‘Heaven ’N’ Earth’: Sayre Gomez blurs the reality and illusion of Los Angeles

Sayre Gomez’s ‘Heaven ‘N‘ Earth’ at Xavier Hufkens in Brussels explores the contrasts between wealth and poverty, reality and illusion in Los Angeles

Photograph of destroyed car against backdrop of city skyline at sunset, from Sayre Gomez ‘Heaven ‘N‘ Earth’ exhibition at Xavier Hufkens
We Pay Cash, 2023, acrylic on canvas
(Image credit: Photo credit: Morgan WaltzCourtesy the Artist and Xavier Hufkens, Brussels)

‘Heaven ‘N‘ Earth’, Sayre Gomez’s latest exhibition at Xavier Hufkens, begins with the former. Under the celestial glow of the gallery’s top-floor skylight, a meticulously crafted model of a ramshackle two-storey clapboard house occupies the floor’s centre, surrounded on four walls by photorealistic paintings of perfect Californian sunsets.

Scale Replica of the Past, Present and Future (Peabody Werden House) is a recreation of a historic house built in the Boyle Heights neighbourhood of LA, shortly before the turn of the 20th century. When funds for its restoration dried up in 2016, the house was simply lifted off its foundations and moved across the street to make way for a new apartment block.

‘Heaven ’N’ Earth‘ by Sayre Gomez at Xavier Hufkens

Sayre Gomez photograph in gallery, of dumped rubbish and rough sleeper

Family Room, 2023, acrylic on canvas

(Image credit: Photo credit: Morgan Waltz. Courtesy the Artist and Xavier Hufkens, Brussels)

As an accidental monument to LA’s spiralling gentrification and displacement problems, the house symbolises Gomez’s key concern with mapping the physical and spiritual spaces left in the wake of the city’s rampant urban development. Fittingly, residents are absent from any of the work and yet traces of their unseen lives are everywhere.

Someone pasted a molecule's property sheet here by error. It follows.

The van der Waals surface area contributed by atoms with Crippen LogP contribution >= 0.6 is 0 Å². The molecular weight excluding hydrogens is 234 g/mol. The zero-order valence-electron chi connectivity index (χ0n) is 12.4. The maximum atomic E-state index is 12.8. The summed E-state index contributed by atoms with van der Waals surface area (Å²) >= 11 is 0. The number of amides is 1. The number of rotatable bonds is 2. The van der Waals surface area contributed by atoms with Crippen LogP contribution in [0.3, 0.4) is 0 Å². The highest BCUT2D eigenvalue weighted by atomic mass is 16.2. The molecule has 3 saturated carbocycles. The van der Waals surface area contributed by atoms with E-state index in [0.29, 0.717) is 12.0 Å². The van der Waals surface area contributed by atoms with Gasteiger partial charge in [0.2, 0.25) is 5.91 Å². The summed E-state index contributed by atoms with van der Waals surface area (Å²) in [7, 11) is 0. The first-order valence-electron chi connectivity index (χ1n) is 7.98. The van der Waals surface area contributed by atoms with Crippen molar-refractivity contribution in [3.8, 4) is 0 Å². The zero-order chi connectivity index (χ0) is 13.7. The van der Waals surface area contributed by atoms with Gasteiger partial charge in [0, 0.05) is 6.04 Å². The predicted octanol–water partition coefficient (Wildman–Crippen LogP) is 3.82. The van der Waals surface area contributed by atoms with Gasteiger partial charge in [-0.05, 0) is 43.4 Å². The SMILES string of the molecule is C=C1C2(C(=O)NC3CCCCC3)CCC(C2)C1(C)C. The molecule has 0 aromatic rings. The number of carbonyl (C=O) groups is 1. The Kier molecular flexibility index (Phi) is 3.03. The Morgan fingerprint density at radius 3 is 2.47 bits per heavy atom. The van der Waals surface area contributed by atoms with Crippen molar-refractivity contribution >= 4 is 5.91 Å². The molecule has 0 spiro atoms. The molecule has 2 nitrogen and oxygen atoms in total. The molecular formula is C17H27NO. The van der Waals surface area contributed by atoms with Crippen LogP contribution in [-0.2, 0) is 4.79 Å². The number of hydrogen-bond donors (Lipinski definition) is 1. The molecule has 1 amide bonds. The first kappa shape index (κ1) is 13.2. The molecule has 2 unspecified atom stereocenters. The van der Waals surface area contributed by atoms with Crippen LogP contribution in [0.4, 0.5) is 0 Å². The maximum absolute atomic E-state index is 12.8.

On the floor below, Gomez’s simulacral renderings of glass emergency doors evoke the eeriness of a decrepit strip mall. Gomez infuses the surface of each painting with tactile signs of wear and ageing, further evidence of a neglected world and the ephemera of commerce that survives it.

Sayre Gomez photograph on gallery wall, showing industrial equipment against city skyline and mountains beyond

Progress Maker, 2023, acrylic on canvas

(Image credit: Photo credit: Morgan Waltz. Courtesy the Artist and Xavier Hufkens, Brussels)

Gomez revels in this blurring of artifice and reality and in the home of Hollywood perhaps this should be expected. In addition to the trompe-l'œil of his glass doors, Gomez digitally manipulates other paintings by collaging photographs and adding airbrushed details to create symbolically resonant compositions.

Large-scale works like We Pay Cash and Progress Maker (both 2023) fuse a foreground of destruction and dinginess with the gleaming glass and steel backdrop of downtown LA’s skyline. In Progress Maker, the hulking form of a concrete paving machine recalls the tractors in John Steinbeck’s The Grapes of Wrath, steamrolling communities in the name of profit and fortifying the boundary between rich and poor. 

Sayre Gomez in studio

Sayre Gomez

(Image credit: Portrait by Sam Ramirez. Courtesy the Artist and Xavier Hufkens, Brussels)

These contrasts between centre and periphery, wealth and poverty, reality and illusion, underpin the exhibition as a whole, offering a poignant reflection on a city where homelessness has grown by around 80 per cent since 2015. Nowhere does this feel more stark than in the gallery’s basement, where the lightwell glass has been tinted orange to infuse the space with an infernal incandescence.

Adding to the sense of catastrophe are two paintings of shopping trolleys, somewhat of a recurring motif for the artist and a ubiquitous sign of LA’s nomadic homeless. Here Gomez presents them on fire, and in direct dialogue with a sculpture of a blackened and melted electric car charger. Down in the basement these powerful portents of climate change and petrochemical nihilism are the proverbial Earth to the upper floor’s heaven. The reality feels much closer to hell.

Sayre Gomez, ’Heaven N‘ Earth’, is on display at Xavier Hufkens, Brussels, Belgium, until 2 March 2024 xavierhufkens.com